Significant Pressures: Urban Waste Water
Urban Waste Water Treatment Plants and agglomeration networks (UWW) have been identified as a significant pressure in 20 % (291) of all water bodies that have been determined as being At Risk of not achieving their WFD objectives.
Of these 291 water bodies, 250 are rivers, 15 are lakes, 23 are transitional waters and three are coastal waters (Table 1).
Six of these water bodies have High Environmental Status (HES) objectives. One of these water bodies, Island_030 in Galway is impacted only by UWW while the remaining HES water bodies are impacted by multiple pressures (Figure 1).
Water quality problems in water bodies impacted by Urban Waste Water
Direct discharge of nutrients from urban waste water treatment plants and discharge from combined storm overflows (CSOs) or storm water overflows (SWOs) are the most common water quality problems associated with urban waste water. Emissions of elevated concentrations of phosphorus and ammonia from UWW impact rivers and lakes while emissions of nitrogen and phosphorus impacts transitional and coastal waters while elevated concentrations of microbes impact bathing and shellfish waters.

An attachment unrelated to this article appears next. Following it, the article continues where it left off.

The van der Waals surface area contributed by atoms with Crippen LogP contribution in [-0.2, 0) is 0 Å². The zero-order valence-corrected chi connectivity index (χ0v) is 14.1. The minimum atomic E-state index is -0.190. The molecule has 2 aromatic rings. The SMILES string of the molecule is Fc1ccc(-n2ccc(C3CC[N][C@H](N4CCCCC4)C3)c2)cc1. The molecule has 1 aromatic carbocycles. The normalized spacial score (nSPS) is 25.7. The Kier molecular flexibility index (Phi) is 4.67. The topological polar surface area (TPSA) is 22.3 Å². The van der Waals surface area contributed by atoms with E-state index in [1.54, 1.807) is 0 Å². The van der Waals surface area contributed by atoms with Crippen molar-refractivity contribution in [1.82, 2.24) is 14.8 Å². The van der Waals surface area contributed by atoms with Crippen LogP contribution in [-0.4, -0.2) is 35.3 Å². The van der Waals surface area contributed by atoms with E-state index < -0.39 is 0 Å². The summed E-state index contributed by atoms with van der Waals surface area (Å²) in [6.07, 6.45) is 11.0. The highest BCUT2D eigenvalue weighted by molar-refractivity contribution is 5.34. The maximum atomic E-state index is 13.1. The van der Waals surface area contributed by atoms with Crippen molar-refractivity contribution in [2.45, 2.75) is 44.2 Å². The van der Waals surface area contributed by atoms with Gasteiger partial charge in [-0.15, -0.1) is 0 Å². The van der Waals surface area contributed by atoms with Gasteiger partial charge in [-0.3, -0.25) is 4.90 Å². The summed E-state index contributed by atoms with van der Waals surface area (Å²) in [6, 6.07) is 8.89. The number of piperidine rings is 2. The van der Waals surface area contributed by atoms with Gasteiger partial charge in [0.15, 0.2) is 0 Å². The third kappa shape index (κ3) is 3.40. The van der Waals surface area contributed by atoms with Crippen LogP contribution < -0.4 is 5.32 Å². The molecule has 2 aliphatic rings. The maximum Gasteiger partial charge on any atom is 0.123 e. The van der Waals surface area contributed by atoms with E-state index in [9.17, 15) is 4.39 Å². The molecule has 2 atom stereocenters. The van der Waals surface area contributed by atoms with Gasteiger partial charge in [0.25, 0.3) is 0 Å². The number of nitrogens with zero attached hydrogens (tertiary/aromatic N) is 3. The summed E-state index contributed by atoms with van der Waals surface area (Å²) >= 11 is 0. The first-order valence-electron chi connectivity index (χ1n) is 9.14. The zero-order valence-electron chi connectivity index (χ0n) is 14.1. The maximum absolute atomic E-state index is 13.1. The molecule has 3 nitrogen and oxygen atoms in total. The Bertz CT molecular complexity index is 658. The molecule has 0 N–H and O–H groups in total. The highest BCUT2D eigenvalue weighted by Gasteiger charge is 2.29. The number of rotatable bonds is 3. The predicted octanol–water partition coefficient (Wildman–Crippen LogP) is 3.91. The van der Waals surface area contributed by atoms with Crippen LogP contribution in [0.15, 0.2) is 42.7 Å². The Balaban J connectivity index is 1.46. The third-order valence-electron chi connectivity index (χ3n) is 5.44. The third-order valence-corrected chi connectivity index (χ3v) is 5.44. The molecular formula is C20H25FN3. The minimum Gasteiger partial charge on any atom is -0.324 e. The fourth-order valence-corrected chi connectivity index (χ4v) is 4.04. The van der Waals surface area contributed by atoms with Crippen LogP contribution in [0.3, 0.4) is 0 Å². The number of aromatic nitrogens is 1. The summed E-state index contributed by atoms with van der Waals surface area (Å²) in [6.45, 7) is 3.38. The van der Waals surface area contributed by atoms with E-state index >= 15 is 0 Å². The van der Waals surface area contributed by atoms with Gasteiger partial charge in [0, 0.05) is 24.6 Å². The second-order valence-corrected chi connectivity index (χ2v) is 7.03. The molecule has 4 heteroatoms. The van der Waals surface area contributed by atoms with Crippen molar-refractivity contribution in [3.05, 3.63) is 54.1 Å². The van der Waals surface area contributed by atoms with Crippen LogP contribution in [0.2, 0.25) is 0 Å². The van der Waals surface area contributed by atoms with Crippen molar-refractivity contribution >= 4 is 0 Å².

Table 1. Number of At Risk water bodies with Urban Waste Water (UWW) as a significant pressure
|Waterbody (WB)||Number of WBs||Number of At Risk WBs||Number of WBs with UWW as a significant pressure||% of WBs with UWW as a significant pressure||% of At Risk WBs with UWW as a significant pressure|
Possible Solutions and the Next Steps
The River Basin Management Plan (RBMP) outlines the actions that will address the release of nutrients from urban waste water in the 2nd RBMP Cycle. These actions include a €1.7 billion investment by Irish Water in waste water projects, programmes and asset maintenance including €12 million for expenditure on smaller plants which have been identified as significant pressures. In addition, drainage areas plans will be completed for 44 urban areas by 2021. Although this will not directly translate to water quality improvements by 2021, it will help prioritise areas where leaking sewers and misconnections are an issue and where effort should be targeted next.
Find out more:
You can view the individual water bodies where urban waste water is a significant pressure on www.catchments.ie/maps
You can view a map of sewage treatment locations in Ireland on gis.epa.ie/EPAMaps/SewageTreatment
For planning and policy, including measures, see www.bit.ly/rbmp20182021